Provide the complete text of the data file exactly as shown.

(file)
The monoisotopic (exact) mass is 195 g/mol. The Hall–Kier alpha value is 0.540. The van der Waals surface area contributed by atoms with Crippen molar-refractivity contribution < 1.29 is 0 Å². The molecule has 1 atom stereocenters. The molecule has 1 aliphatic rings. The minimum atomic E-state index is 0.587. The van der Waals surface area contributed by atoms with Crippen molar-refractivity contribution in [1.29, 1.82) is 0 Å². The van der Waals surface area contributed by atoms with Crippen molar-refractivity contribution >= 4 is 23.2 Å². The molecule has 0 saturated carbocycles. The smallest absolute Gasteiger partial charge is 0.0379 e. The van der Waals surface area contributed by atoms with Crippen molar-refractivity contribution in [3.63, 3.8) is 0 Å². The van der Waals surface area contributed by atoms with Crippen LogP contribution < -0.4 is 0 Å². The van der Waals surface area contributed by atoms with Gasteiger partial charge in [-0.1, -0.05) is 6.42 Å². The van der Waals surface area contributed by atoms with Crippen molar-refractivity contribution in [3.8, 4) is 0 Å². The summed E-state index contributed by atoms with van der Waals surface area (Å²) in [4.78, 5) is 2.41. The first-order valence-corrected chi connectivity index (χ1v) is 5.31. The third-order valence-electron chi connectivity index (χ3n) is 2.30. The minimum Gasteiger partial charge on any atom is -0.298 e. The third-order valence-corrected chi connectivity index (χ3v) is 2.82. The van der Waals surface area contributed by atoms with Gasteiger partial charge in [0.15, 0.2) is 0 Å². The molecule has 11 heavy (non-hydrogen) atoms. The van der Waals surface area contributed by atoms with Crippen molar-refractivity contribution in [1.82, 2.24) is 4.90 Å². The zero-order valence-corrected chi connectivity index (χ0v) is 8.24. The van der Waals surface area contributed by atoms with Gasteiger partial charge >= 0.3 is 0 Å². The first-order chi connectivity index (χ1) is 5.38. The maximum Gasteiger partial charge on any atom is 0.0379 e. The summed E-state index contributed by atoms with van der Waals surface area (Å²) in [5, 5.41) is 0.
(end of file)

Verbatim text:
The monoisotopic (exact) mass is 195 g/mol. The Hall–Kier alpha value is 0.540. The van der Waals surface area contributed by atoms with Crippen molar-refractivity contribution < 1.29 is 0 Å². The molecule has 1 atom stereocenters. The molecule has 1 aliphatic rings. The minimum atomic E-state index is 0.587. The van der Waals surface area contributed by atoms with Crippen molar-refractivity contribution in [1.29, 1.82) is 0 Å². The van der Waals surface area contributed by atoms with Crippen molar-refractivity contribution >= 4 is 23.2 Å². The molecule has 0 saturated carbocycles. The smallest absolute Gasteiger partial charge is 0.0379 e. The van der Waals surface area contributed by atoms with Crippen molar-refractivity contribution in [3.63, 3.8) is 0 Å². The van der Waals surface area contributed by atoms with Crippen LogP contribution < -0.4 is 0 Å². The van der Waals surface area contributed by atoms with Gasteiger partial charge in [-0.1, -0.05) is 6.42 Å². The van der Waals surface area contributed by atoms with Crippen molar-refractivity contribution in [3.8, 4) is 0 Å². The summed E-state index contributed by atoms with van der Waals surface area (Å²) in [4.78, 5) is 2.41. The first-order valence-corrected chi connectivity index (χ1v) is 5.31. The third-order valence-electron chi connectivity index (χ3n) is 2.30. The minimum Gasteiger partial charge on any atom is -0.298 e. The third-order valence-corrected chi connectivity index (χ3v) is 2.82. The van der Waals surface area contributed by atoms with Gasteiger partial charge in [0.15, 0.2) is 0 Å². The molecule has 11 heavy (non-hydrogen) atoms. The van der Waals surface area contributed by atoms with Crippen molar-refractivity contribution in [1.82, 2.24) is 4.90 Å². The zero-order valence-corrected chi connectivity index (χ0v) is 8.24. The van der Waals surface area contributed by atoms with Gasteiger partial charge >= 0.3 is 0 Å². The first-order chi connectivity index (χ1) is 5.38. The maximum Gasteiger partial charge on any atom is 0.0379 e. The summed E-state index contributed by atoms with van der Waals surface area (Å²) in [5, 5.41) is 0.